National Carolina Arts Council

The National Carolina Arts Council emphasizes the importance of culture in the state by promoting the richness of the land’s music, literature, dance, theatrical productions, architecture, museum and galleries and other cultural experiences that are authentically North Carolinian. The Arts Council serves as the central place of information for people who want to discover more about the state through the dissemination of events and the promulgation of information regarding cultural trails and museums and galleries.

The places that are highly recommended by the North Carolina Arts Council are certified to display the unique yet diverse culture of the state. What the council calls as Cultural Trails include Blue Ridge Music Trail which is composed of a community that has been deeply connected with bluegrass music. The community has been an important venue for festivals and events that highlight not only bluegrass music but also ballads, string band, gospel music and even dance forms that are unique to the region. Visitors can sing and play along with this vital North Carolina heritage. Another important place is the Homegrown Handmade, a collection of sixteen driving tours that features art galleries, live music, handcrafts, wineries and bed and breakfasts that captures the farm experience.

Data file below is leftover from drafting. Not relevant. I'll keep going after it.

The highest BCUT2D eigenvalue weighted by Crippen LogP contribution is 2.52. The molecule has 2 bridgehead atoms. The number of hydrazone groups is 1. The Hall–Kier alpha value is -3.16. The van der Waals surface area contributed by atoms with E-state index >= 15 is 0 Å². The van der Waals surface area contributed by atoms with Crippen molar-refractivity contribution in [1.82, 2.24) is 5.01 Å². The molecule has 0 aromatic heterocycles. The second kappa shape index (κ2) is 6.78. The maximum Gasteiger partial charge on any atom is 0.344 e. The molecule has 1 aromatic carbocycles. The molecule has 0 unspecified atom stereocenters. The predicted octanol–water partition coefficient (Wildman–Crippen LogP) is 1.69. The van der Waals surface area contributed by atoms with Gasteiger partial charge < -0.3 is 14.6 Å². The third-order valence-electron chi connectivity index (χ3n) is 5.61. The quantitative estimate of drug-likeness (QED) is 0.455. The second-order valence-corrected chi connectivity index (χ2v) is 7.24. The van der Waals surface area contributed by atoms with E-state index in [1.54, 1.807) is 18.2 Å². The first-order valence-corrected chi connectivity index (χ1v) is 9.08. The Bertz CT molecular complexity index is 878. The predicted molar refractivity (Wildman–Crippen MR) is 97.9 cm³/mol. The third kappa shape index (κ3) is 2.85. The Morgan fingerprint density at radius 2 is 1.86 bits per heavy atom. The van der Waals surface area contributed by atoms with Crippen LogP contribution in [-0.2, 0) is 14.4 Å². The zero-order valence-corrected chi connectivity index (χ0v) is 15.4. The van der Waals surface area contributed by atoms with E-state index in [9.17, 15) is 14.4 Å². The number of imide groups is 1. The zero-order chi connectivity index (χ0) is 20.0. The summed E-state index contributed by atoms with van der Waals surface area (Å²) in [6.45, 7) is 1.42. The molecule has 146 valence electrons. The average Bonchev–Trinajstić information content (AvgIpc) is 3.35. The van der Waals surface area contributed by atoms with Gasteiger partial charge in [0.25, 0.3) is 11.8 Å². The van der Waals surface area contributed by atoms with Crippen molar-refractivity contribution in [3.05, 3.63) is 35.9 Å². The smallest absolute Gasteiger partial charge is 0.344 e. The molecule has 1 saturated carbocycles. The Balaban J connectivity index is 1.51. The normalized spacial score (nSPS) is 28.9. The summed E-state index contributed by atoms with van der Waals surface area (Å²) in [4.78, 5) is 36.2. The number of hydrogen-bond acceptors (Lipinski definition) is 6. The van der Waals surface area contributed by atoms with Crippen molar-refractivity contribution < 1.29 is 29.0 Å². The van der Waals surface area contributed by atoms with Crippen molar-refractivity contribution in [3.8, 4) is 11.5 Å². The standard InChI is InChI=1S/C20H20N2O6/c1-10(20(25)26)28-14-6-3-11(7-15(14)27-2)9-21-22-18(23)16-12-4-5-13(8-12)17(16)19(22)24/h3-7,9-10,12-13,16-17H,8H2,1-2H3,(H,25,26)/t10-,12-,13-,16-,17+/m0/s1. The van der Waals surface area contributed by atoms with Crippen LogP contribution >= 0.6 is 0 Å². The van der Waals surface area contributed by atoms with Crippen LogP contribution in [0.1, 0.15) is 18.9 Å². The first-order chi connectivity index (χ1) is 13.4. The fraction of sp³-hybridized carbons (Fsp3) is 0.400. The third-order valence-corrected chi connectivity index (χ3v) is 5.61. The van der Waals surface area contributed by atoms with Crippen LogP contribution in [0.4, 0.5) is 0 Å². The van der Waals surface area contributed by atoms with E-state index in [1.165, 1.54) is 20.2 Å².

For literary savants, many might be surprised that 170 literary legends have made their homes in North Carolina. The literary trails of North Carolina Mountains feature notable writers of various disciplines: from poets to novelists, to romance writers to detective story writers. The eighteen-day tour takes visitors the hike to the Toe River Lodge where the film version of “The Winter People,” a novel by John Ehle, was shot. The state is also home to Thomas Wolfe and F. Scott Fitzgerald. To make the whole trip much convenient, a companion book was written by Georgann Eubanks, “Literary Trails of the North Carolina Mountains” is also included in the tour. Believers of the performing arts may find it interesting that North Carolina has brought a number of historic firsts in the realm of the performing arts. It staged the first outdoor drama, “The Lost Colony.” It is also home to the first state-supported symphony.

Popular singers such as Nina Simone and James Taylor started out as performers in the theater. The state presents some of the most interesting and diverse events including the American Dance Festival, National Black Theater, and Brevard Music Festival. Performing Arts in North Carolina gives spectators a variety of flavors: offering classical music, opera, ethnic dance, ballet and a lot more.

Of course, North Carolina houses a number of museums and galleries that transport visitors back through time, letting them experience the essence of history via artifacts and visuals. Some of the most important museums in North Carolina are Ackland Art Museum in University of North Carolina at Chapel Hill, Asheville Museum of Art in South Pack Square, Cameron Art Museum in Wilmington, Fayetteville Museum of Art, Greenville Museum of Art, Hickory Museum of Art, Mint Museum of Art in Charlotte, Nasher Museum of Art in Duke University, North Carolina Museum of Art in Raleigh and Weatherspoon Art Museum in the University of North Carolina-Greensboro.